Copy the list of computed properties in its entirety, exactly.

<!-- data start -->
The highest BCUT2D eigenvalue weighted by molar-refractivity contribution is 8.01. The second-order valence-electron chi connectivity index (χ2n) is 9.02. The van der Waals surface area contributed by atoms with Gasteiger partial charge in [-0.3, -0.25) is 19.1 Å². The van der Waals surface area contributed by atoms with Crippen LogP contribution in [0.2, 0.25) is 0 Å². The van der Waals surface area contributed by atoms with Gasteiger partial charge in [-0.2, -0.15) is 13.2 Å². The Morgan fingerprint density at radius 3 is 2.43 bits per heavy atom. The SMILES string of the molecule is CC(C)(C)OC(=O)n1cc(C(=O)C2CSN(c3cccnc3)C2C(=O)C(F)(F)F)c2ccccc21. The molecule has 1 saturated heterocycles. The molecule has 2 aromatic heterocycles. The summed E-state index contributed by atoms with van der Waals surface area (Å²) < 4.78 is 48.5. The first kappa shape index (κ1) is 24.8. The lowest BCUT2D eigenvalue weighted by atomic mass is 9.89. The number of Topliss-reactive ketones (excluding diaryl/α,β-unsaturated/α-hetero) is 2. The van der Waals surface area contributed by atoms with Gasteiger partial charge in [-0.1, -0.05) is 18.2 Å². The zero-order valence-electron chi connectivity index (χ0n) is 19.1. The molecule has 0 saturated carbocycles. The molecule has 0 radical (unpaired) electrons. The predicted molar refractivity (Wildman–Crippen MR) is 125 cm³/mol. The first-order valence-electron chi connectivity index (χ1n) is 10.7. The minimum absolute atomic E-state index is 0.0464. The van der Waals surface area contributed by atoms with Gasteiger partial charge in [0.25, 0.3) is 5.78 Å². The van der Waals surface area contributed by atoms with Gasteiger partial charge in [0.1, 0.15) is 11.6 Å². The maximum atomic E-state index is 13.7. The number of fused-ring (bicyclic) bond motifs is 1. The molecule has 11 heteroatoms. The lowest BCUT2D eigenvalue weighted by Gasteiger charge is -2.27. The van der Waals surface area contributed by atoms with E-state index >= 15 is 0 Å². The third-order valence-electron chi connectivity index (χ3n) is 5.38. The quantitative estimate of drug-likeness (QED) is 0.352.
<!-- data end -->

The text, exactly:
The highest BCUT2D eigenvalue weighted by molar-refractivity contribution is 8.01. The second-order valence-electron chi connectivity index (χ2n) is 9.02. The van der Waals surface area contributed by atoms with Gasteiger partial charge in [-0.3, -0.25) is 19.1 Å². The van der Waals surface area contributed by atoms with Crippen LogP contribution in [0.2, 0.25) is 0 Å². The van der Waals surface area contributed by atoms with Gasteiger partial charge in [-0.2, -0.15) is 13.2 Å². The Morgan fingerprint density at radius 3 is 2.43 bits per heavy atom. The SMILES string of the molecule is CC(C)(C)OC(=O)n1cc(C(=O)C2CSN(c3cccnc3)C2C(=O)C(F)(F)F)c2ccccc21. The molecule has 1 saturated heterocycles. The molecule has 2 aromatic heterocycles. The summed E-state index contributed by atoms with van der Waals surface area (Å²) < 4.78 is 48.5. The first kappa shape index (κ1) is 24.8. The lowest BCUT2D eigenvalue weighted by atomic mass is 9.89. The number of Topliss-reactive ketones (excluding diaryl/α,β-unsaturated/α-hetero) is 2. The van der Waals surface area contributed by atoms with Gasteiger partial charge in [-0.1, -0.05) is 18.2 Å². The zero-order valence-electron chi connectivity index (χ0n) is 19.1. The molecule has 0 saturated carbocycles. The molecule has 0 radical (unpaired) electrons. The predicted molar refractivity (Wildman–Crippen MR) is 125 cm³/mol. The first-order valence-electron chi connectivity index (χ1n) is 10.7. The minimum absolute atomic E-state index is 0.0464. The van der Waals surface area contributed by atoms with Gasteiger partial charge in [0.25, 0.3) is 5.78 Å². The van der Waals surface area contributed by atoms with Gasteiger partial charge in [0.1, 0.15) is 11.6 Å². The maximum atomic E-state index is 13.7. The number of fused-ring (bicyclic) bond motifs is 1. The molecule has 11 heteroatoms. The lowest BCUT2D eigenvalue weighted by Gasteiger charge is -2.27. The van der Waals surface area contributed by atoms with E-state index >= 15 is 0 Å². The third-order valence-electron chi connectivity index (χ3n) is 5.38. The quantitative estimate of drug-likeness (QED) is 0.352.